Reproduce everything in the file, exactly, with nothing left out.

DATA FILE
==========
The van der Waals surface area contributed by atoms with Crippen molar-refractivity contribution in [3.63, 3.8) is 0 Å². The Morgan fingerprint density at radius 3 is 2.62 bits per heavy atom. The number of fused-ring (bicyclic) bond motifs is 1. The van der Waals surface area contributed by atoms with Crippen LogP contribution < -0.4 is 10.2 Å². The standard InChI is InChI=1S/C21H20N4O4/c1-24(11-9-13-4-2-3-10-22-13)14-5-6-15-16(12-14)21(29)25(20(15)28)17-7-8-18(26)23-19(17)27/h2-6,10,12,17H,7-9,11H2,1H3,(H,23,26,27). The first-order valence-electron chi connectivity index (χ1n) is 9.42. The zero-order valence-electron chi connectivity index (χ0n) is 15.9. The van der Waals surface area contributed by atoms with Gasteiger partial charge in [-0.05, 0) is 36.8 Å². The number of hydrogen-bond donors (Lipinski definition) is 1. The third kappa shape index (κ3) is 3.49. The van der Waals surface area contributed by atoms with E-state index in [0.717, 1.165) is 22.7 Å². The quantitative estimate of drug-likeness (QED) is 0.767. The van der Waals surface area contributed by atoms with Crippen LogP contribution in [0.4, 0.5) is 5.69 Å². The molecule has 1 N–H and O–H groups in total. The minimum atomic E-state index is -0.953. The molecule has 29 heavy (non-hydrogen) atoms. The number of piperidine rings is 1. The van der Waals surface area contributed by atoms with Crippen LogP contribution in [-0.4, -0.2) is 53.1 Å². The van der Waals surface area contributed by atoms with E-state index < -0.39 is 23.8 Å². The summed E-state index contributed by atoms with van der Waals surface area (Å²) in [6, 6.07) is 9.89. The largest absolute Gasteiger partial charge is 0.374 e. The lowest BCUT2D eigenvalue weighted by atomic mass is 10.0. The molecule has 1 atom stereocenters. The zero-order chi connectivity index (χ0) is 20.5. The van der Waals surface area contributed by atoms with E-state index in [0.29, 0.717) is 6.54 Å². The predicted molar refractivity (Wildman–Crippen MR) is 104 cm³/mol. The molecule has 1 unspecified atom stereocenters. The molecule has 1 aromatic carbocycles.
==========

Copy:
The van der Waals surface area contributed by atoms with Crippen molar-refractivity contribution in [3.63, 3.8) is 0 Å². The Morgan fingerprint density at radius 3 is 2.62 bits per heavy atom. The number of fused-ring (bicyclic) bond motifs is 1. The van der Waals surface area contributed by atoms with Crippen LogP contribution < -0.4 is 10.2 Å². The standard InChI is InChI=1S/C21H20N4O4/c1-24(11-9-13-4-2-3-10-22-13)14-5-6-15-16(12-14)21(29)25(20(15)28)17-7-8-18(26)23-19(17)27/h2-6,10,12,17H,7-9,11H2,1H3,(H,23,26,27). The first-order valence-electron chi connectivity index (χ1n) is 9.42. The zero-order valence-electron chi connectivity index (χ0n) is 15.9. The van der Waals surface area contributed by atoms with Gasteiger partial charge in [-0.05, 0) is 36.8 Å². The number of hydrogen-bond donors (Lipinski definition) is 1. The third kappa shape index (κ3) is 3.49. The van der Waals surface area contributed by atoms with E-state index in [0.717, 1.165) is 22.7 Å². The quantitative estimate of drug-likeness (QED) is 0.767. The van der Waals surface area contributed by atoms with Crippen LogP contribution in [0.4, 0.5) is 5.69 Å². The molecule has 1 N–H and O–H groups in total. The minimum atomic E-state index is -0.953. The molecule has 29 heavy (non-hydrogen) atoms. The number of piperidine rings is 1. The van der Waals surface area contributed by atoms with Crippen LogP contribution in [-0.4, -0.2) is 53.1 Å². The van der Waals surface area contributed by atoms with E-state index < -0.39 is 23.8 Å². The summed E-state index contributed by atoms with van der Waals surface area (Å²) in [6, 6.07) is 9.89. The largest absolute Gasteiger partial charge is 0.374 e. The lowest BCUT2D eigenvalue weighted by atomic mass is 10.0. The molecule has 1 atom stereocenters. The zero-order chi connectivity index (χ0) is 20.5. The van der Waals surface area contributed by atoms with E-state index in [0.29, 0.717) is 6.54 Å². The predicted molar refractivity (Wildman–Crippen MR) is 104 cm³/mol. The molecule has 1 unspecified atom stereocenters. The molecule has 1 aromatic carbocycles.